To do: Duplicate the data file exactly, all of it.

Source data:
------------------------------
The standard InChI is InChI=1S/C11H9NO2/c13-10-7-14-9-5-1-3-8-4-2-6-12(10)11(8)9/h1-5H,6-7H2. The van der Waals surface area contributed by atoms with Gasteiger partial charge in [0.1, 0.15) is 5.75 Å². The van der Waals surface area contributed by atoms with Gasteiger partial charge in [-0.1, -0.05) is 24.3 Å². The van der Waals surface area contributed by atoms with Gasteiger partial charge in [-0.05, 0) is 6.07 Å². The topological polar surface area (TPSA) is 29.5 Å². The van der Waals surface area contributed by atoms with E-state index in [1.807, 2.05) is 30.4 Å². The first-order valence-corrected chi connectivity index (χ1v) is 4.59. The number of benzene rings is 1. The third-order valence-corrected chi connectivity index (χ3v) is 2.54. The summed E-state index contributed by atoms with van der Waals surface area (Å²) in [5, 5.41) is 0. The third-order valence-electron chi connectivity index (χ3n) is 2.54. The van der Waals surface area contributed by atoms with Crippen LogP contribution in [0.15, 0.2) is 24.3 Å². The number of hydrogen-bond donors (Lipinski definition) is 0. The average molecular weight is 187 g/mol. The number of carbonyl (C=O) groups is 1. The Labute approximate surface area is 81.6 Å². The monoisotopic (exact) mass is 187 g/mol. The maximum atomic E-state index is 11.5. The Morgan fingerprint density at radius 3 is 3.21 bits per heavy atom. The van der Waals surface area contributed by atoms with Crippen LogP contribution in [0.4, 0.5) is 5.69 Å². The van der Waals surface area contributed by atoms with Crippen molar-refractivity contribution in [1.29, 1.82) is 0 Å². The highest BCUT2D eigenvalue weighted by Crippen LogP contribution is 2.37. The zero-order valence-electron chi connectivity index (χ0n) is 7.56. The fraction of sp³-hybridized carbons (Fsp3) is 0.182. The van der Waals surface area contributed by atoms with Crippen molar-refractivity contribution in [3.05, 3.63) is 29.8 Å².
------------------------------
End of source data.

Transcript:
The standard InChI is InChI=1S/C11H9NO2/c13-10-7-14-9-5-1-3-8-4-2-6-12(10)11(8)9/h1-5H,6-7H2. The van der Waals surface area contributed by atoms with Gasteiger partial charge in [0.1, 0.15) is 5.75 Å². The van der Waals surface area contributed by atoms with Gasteiger partial charge in [-0.1, -0.05) is 24.3 Å². The van der Waals surface area contributed by atoms with Gasteiger partial charge in [-0.05, 0) is 6.07 Å². The topological polar surface area (TPSA) is 29.5 Å². The van der Waals surface area contributed by atoms with E-state index in [1.807, 2.05) is 30.4 Å². The first-order valence-corrected chi connectivity index (χ1v) is 4.59. The number of benzene rings is 1. The third-order valence-corrected chi connectivity index (χ3v) is 2.54. The summed E-state index contributed by atoms with van der Waals surface area (Å²) in [5, 5.41) is 0. The third-order valence-electron chi connectivity index (χ3n) is 2.54. The van der Waals surface area contributed by atoms with Crippen LogP contribution in [0.15, 0.2) is 24.3 Å². The number of hydrogen-bond donors (Lipinski definition) is 0. The average molecular weight is 187 g/mol. The number of carbonyl (C=O) groups is 1. The Labute approximate surface area is 81.6 Å². The monoisotopic (exact) mass is 187 g/mol. The maximum atomic E-state index is 11.5. The Morgan fingerprint density at radius 3 is 3.21 bits per heavy atom. The van der Waals surface area contributed by atoms with Crippen LogP contribution in [0.4, 0.5) is 5.69 Å². The van der Waals surface area contributed by atoms with Crippen molar-refractivity contribution in [1.29, 1.82) is 0 Å². The highest BCUT2D eigenvalue weighted by Crippen LogP contribution is 2.37. The zero-order valence-electron chi connectivity index (χ0n) is 7.56. The fraction of sp³-hybridized carbons (Fsp3) is 0.182. The van der Waals surface area contributed by atoms with Crippen molar-refractivity contribution in [3.05, 3.63) is 29.8 Å².